A 'money mule' who allowed his bank account to be used by internet fraudsters has walked free from court.

Sarok Mustafa pocketed just over a third of the more than £12,000 conmen had put though his bank account after stealing it by 'phishing'.

But after hearing how he had been used by more sophisticated criminals a judge decided not to jail the 33-year-old Iraqi.

Instead unemployed Mustafa was told to complete 100 hours of community service by a judge at Swindon crown court.

Colin Meeke, prosecuting, said five bank accounts had been targeted by internet fraudsters who used a technique called phishing to plunder cash from innocent people.

In total Mustafa allowed £12,198 to be moved through his account with him keeping 35 percent of the cash which was more than £4,200.

The money was first transferred to a Pathfinder account which did not have a bank card and could only be accessed directly by Mustafa.

Using the telephone banking system he then transferred the money to a normal account and then spent it in London, mainly converting it into foreign currency at bureaux de change.

Mr Meeke said on the day the money was transferred Mustafa checked the balance on his account nine times between 2.20pm and 11.30pm on Friday December 15, 2006.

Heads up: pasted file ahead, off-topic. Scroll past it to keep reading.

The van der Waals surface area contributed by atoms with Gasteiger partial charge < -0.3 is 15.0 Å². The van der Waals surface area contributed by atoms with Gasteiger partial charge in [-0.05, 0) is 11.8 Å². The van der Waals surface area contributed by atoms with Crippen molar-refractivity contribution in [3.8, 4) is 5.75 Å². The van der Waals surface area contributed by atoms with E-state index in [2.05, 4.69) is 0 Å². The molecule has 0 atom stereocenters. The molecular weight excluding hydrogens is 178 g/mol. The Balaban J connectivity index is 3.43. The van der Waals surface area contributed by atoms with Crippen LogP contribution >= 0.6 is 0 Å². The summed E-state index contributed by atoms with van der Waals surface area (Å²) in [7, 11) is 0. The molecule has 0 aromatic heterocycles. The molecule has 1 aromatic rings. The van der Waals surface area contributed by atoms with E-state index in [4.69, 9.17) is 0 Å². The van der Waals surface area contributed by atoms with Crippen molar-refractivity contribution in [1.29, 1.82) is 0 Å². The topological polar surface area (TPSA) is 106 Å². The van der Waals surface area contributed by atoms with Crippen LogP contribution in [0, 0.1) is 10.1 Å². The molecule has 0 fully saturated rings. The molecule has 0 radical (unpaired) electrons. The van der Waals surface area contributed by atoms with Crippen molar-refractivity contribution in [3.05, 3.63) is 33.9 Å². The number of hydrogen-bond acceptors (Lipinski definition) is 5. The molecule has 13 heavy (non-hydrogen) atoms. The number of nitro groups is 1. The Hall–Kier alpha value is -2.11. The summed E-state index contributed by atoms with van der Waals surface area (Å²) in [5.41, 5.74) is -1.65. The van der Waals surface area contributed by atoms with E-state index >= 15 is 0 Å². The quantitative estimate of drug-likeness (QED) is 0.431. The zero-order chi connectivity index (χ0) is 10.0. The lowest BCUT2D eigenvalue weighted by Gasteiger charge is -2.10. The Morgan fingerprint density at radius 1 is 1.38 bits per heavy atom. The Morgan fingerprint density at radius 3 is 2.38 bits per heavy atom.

When the cash finally arrived in the account he said it was quickly removed with almost £12,000 being straight away.

The following day he went into the branch of the Co-op bank in Swindon and withdrew the final £3,000 which he said the prosecution assumed was his fee.

Mustafa, of Dulverton Avenue, Park North, pleaded guilty to converting criminal property under money laundering laws.

Andrew Hobson, defending, said his client had not spent the money on high living but instead had gone gambling with it and sent some home to his family in Iraq.

He said he had met a friend of a friend who had offered him the chance to make some money if he had a bank account.

After the money was moved he was taken to London and with a man next to him continued to check the account and then withdraw the money.

He said his client, who has no previous convictions, was what is known as a ëmoney muleí by more sophisticated criminals.

Mr Hobson said his client was honest enough to admit that he got 35 percent of the cash but lost much of it the night he got it when the man he was in the capital with suggested they go gambling.

He said his client was now jobless and living on £118 a fortnight Job Seeker's Allowance.

Passing sentence Recorder Ian Pringle QC said "I accept that you were being used and that you have not in the past committed any offences."

The Crown may still seek to recover the cash Mustafa made from the crime and are looking into his finances.